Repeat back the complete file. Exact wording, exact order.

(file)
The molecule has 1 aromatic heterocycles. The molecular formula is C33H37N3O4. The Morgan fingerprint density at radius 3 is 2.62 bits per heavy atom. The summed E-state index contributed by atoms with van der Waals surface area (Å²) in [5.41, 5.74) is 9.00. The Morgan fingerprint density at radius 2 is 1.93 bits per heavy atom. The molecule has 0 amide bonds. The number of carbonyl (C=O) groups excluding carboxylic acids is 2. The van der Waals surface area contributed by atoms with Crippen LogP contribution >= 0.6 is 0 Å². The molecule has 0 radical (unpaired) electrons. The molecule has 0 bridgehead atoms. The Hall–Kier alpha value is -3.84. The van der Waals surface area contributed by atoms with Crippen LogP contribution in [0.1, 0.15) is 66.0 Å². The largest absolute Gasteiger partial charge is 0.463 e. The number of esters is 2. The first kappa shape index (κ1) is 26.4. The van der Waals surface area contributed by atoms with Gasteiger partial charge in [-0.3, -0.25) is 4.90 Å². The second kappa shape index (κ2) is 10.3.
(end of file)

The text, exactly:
The molecule has 1 aromatic heterocycles. The molecular formula is C33H37N3O4. The Morgan fingerprint density at radius 3 is 2.62 bits per heavy atom. The summed E-state index contributed by atoms with van der Waals surface area (Å²) in [5.41, 5.74) is 9.00. The Morgan fingerprint density at radius 2 is 1.93 bits per heavy atom. The molecule has 0 amide bonds. The number of carbonyl (C=O) groups excluding carboxylic acids is 2. The van der Waals surface area contributed by atoms with Crippen LogP contribution >= 0.6 is 0 Å². The molecule has 0 radical (unpaired) electrons. The molecule has 0 bridgehead atoms. The Hall–Kier alpha value is -3.84. The van der Waals surface area contributed by atoms with Crippen LogP contribution in [0.1, 0.15) is 66.0 Å². The largest absolute Gasteiger partial charge is 0.463 e. The number of esters is 2. The first kappa shape index (κ1) is 26.4. The van der Waals surface area contributed by atoms with Gasteiger partial charge in [-0.3, -0.25) is 4.90 Å². The second kappa shape index (κ2) is 10.3.